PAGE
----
Sunday, July 10, 2016

The Three Stooges in Ancient Times

The Three Stooges began as a vaudeville act, "Ted Healy and his Stooges" in the mid-1920s. The "Stooges" were Moe and Shemp Howard and Larry Fine. The four made a feature film titled Soup to Nuts, after which Shemp left to start a solo film career. Younger brother Curly Howard took his place. Two years later, the trio left Healy and began to make short subject comedies or "shorts" for Columbia Pictures. Between the years of 1934 and 1946, they made over 90 short films. In 1946, Curly dropped out due to health reasons and Shemp took the role as the third Stooge once again until his death in 1955. Curly died in 1952.

The Three Stooges were usually set in "modern" times - the Depression, WWII - but they also covered everything from Cave Men to Cowboys, often utilizing sets from historical films being made at Columbia at the time. The two shorts below are set in "Ancient" Times. I hope you enjoy them!

Matri-Phony (1942) - Ancient Rome

Mummy's Dummies (1948) - Ancient Egypt

All in all, the Stooges (including later replacement Joe Besser and Joe DeRita) made a total of 190 shorts, all which have been released recently on dvd. Since hitting the airwaves in 1958, The Three Stooges has been a staple on television, even to this day.

I will leave you with this excerpt from the Ted Okuda and Edward Watz book The Columbia Comedy Shorts:
Many scholarly studies of motion picture comedy have overlooked the Three Stooges entirely – and not without valid reasoning. Aesthetically, the Stooges violated every rule that constitutes "good" comedic style. Their characters lacked the emotional depth of Charlie Chaplin and Harry Langdon; they were never as witty or subtle as Buster Keaton. They were not disciplined enough to sustain lengthy comic sequences; far too often, they were willing to suspend what little narrative structure their pictures possessed in order to insert a number of gratuitous jokes. Nearly every premise they have employed (spoofs of westerns, horror films, costume melodramas) has been done to better effect by other comedians. And yet, in spite of the overwhelming artistic odds against them, they were responsible for some of the finest comedies ever made. Their humor was the most undistilled form of low comedy; they were not great innovators, but as quick laugh practitioners, they place second to none. If public taste is any criterion, the Stooges have been the reigning kings of comedy for over fifty years.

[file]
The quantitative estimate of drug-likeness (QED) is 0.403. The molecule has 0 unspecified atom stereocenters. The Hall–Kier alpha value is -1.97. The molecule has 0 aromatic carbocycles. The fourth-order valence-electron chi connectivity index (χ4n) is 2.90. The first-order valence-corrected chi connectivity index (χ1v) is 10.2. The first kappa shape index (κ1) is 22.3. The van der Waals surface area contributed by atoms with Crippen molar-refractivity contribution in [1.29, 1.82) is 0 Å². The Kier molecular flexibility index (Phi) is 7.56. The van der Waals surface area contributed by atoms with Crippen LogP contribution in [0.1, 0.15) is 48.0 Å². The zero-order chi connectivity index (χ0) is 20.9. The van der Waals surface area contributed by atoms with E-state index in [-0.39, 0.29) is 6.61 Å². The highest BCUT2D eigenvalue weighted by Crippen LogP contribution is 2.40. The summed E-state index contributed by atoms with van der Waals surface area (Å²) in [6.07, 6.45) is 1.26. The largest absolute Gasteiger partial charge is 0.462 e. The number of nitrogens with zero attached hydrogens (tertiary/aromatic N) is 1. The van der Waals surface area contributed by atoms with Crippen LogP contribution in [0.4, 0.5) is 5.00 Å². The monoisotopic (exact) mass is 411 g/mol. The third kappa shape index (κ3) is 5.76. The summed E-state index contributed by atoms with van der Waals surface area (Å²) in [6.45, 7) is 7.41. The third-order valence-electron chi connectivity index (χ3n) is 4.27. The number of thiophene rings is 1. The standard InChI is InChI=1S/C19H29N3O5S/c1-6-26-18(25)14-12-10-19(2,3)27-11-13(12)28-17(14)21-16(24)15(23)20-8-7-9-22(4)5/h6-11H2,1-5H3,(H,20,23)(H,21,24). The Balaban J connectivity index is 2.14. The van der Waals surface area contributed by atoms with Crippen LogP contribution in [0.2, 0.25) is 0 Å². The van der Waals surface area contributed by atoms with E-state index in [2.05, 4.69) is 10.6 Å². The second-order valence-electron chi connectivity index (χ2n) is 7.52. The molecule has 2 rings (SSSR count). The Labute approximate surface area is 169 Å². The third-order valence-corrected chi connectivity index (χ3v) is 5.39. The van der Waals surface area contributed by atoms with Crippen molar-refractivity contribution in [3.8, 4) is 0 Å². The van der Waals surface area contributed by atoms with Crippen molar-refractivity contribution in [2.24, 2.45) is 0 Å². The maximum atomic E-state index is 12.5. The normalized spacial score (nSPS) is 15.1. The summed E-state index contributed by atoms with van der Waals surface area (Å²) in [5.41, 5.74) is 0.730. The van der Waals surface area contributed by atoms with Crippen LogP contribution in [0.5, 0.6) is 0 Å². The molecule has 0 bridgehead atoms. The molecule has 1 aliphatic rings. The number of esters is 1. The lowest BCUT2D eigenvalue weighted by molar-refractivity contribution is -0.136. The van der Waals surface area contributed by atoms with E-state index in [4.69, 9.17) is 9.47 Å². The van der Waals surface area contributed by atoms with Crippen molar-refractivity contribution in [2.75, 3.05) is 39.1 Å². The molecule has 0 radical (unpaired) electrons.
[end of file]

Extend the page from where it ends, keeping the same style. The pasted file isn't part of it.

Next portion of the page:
This post is part of The Sword & Sandal Blogathon hosted by Moon in Gemini. The subject may be ancient, but the posts aren't!

Monday, July 4, 2016

Olivia de Havilland's TV Appearances

Olivia de Havilland was, and is, a big movie star. Not only has she reached the monumental landmark of turning 100 today, but she is a living icon.

Some movie stars had second careers in television, some had movie careers that had died and were just appearing in television as an alternative. And some were barely in it.

Olivia appeared in four television episodes, two TV mini-series, and five TV movies. Unfortunately I did not have as much success finding the episodes to watch that I did with my post on Bette Davis.

Here is a list of Olivia's television appearances:

1965: The Big Valley "Winner Lose All"
1966: ABC Stage 67 "Noon Wine"
1968: The Danny Thomas Hour "The Last Hunters"
1981: The Love Boat "The Duel/Two for Julie/Aunt Hilly"

ABC Stage 67 "Noon Wine"

1979: Roots, the Next Generations - ep. 1.1 & 1.2
1986: North and South, Book II - ep. 1.3 & 1.4 (other four ep. credits only)

1972: The Screaming Woman
1982: Murder is Easy
1982: The Royal Romance of Charles and Diana (she plays the Queen Mother) - looks painful to watch considering we know the outcome, but Olivia's part looks good!
1986: Anastasia, the Mystery of Anna (the Dowager Empress Maria) - features a young Christian Bale!
1988: The Woman He Loved

Olivia also appeared several times on What's My Line.

This post is part of The Olivia de Havilland Centenary Blogathon. Click below to view all of the posts from the event.